February 6, 2018
Jifeng, Shanghai’s bastion of liberal bookselling, goes out with a bang
by Michael Barron
Back in July, we wrote, “Shanghai’s liberal Jifeng bookshop, which never propelled anyone through a tear in the fabric of spacetime but has nonetheless been a bastion of progressive thinking and literary bridge-building for twenty years, is closing.” As Eva Li wrote then in the South China Morning Post, the store has long been “known for its high-quality academic books on politics, philosophy, law and history, topics that [were] also explored by well-known scholars at regular seminars held in a large room at the shop.”
The shop’s last location, which had been operating for four years at the Shanghai Library metro stop, had a lease with the state-run library set to expire at the end of January 2018, and majority owner Yu Miao told Li his attempts to find another space had met with “non-commercial” (i.e. governmental, presumably) interference. That’s something the government can do in an authoritarian country.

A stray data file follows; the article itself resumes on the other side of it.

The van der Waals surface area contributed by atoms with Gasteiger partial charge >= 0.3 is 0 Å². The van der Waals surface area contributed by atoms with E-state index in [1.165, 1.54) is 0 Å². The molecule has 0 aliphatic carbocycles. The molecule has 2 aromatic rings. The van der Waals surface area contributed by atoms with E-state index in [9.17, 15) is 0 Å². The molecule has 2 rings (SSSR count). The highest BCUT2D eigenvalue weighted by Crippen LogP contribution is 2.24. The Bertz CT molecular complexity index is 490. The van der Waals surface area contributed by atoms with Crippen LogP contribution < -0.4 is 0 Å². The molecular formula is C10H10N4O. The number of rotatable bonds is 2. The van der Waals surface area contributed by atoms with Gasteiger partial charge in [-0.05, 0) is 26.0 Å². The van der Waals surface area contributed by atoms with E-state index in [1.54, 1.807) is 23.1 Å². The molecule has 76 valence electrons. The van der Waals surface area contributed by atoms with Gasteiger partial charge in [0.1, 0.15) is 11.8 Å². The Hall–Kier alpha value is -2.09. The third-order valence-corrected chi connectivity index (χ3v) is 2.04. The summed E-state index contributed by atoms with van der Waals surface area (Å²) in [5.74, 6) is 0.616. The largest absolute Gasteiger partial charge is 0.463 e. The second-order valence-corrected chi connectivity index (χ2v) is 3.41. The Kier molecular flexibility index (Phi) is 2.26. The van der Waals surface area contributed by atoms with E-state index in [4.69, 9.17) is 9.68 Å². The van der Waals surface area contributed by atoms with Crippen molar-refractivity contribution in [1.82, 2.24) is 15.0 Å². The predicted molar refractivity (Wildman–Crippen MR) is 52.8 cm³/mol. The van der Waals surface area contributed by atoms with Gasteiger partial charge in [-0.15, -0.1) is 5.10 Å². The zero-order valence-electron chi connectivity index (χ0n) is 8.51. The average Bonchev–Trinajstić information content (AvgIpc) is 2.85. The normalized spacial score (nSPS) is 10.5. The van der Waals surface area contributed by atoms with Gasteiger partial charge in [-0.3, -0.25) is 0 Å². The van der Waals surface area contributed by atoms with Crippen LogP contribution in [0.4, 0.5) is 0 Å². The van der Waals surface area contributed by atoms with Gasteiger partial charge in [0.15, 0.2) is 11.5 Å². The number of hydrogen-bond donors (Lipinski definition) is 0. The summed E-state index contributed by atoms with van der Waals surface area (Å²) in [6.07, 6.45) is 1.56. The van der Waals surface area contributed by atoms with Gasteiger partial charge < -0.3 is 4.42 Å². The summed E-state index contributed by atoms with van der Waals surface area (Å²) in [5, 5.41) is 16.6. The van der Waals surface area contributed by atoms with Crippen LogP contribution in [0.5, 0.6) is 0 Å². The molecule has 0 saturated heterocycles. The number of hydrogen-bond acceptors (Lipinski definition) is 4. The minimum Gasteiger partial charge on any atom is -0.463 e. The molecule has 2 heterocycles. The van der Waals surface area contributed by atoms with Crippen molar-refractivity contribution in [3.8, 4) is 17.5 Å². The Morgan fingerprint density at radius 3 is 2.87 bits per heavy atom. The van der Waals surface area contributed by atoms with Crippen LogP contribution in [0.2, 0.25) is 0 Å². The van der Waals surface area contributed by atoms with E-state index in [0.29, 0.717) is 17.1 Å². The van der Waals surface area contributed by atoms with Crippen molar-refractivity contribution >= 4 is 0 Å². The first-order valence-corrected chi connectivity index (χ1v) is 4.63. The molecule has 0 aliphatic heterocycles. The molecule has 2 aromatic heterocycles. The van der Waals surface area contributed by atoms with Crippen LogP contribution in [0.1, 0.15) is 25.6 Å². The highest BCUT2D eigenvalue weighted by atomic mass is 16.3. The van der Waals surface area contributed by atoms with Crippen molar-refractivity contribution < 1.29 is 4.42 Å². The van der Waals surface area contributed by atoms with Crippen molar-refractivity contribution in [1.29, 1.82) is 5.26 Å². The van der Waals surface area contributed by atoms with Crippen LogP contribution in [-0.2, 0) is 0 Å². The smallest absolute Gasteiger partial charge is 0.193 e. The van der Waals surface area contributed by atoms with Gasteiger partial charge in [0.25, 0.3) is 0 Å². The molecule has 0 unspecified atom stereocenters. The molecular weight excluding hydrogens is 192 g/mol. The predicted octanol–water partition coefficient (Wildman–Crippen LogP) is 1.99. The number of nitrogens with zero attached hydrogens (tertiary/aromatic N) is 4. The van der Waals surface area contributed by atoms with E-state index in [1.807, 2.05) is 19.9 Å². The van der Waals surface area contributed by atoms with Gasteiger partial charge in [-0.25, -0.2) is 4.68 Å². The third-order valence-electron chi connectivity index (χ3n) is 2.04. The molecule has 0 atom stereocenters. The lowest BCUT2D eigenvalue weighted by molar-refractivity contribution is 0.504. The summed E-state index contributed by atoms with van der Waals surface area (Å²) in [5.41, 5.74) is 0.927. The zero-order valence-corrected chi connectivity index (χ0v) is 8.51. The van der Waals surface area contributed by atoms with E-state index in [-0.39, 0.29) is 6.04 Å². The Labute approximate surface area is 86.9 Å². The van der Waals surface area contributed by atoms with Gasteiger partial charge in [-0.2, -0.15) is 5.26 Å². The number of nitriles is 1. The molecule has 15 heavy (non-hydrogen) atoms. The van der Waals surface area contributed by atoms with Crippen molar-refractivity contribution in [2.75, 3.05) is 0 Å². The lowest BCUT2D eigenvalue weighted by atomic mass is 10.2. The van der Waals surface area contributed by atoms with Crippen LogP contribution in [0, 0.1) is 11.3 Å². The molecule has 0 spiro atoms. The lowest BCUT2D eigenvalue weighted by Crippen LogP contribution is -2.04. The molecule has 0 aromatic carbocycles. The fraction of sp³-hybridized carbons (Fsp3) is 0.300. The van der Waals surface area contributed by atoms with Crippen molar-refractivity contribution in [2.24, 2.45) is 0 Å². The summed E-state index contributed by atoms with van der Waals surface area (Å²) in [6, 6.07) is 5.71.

Another thing an authoritarian government can do is ensure you don’t get a goodbye party. According to Charlotte Gao at the Diplomat, the store had planned a farewell celebration for its second-last day in business, with a film screening and a last chancec to do some shopping. But just a couple of hours before the party, library officials informed the store, on ten minutes’ notice, that power and water would be shut off for “equipment maintenance” — something that had never happened in the store’s previous four years of operation.
Some party-pooping bullshit, right?
Jifeng and the customers who planned on attending the event apparently thought so as well. Instead of returning home, Gao reports, “Jifeng’s loyal customers refused to leave. They used their cellphones to provide light and kept looking for the books they wanted. An employee started to play the guitar and sing songs. Some customers began sharing personal stories related to Jifeng.”
If that wasn’t the most joyful bit of clandestine bookselling activity that happened last week, I don’t know what was. Eventually the power was turned back on, just past 9 pm, which caused one last unexpected felicity: “Do You Hear the People Sing?” from Les Miz began playing from the register counter.
Michael Barron is an editor at Melville House.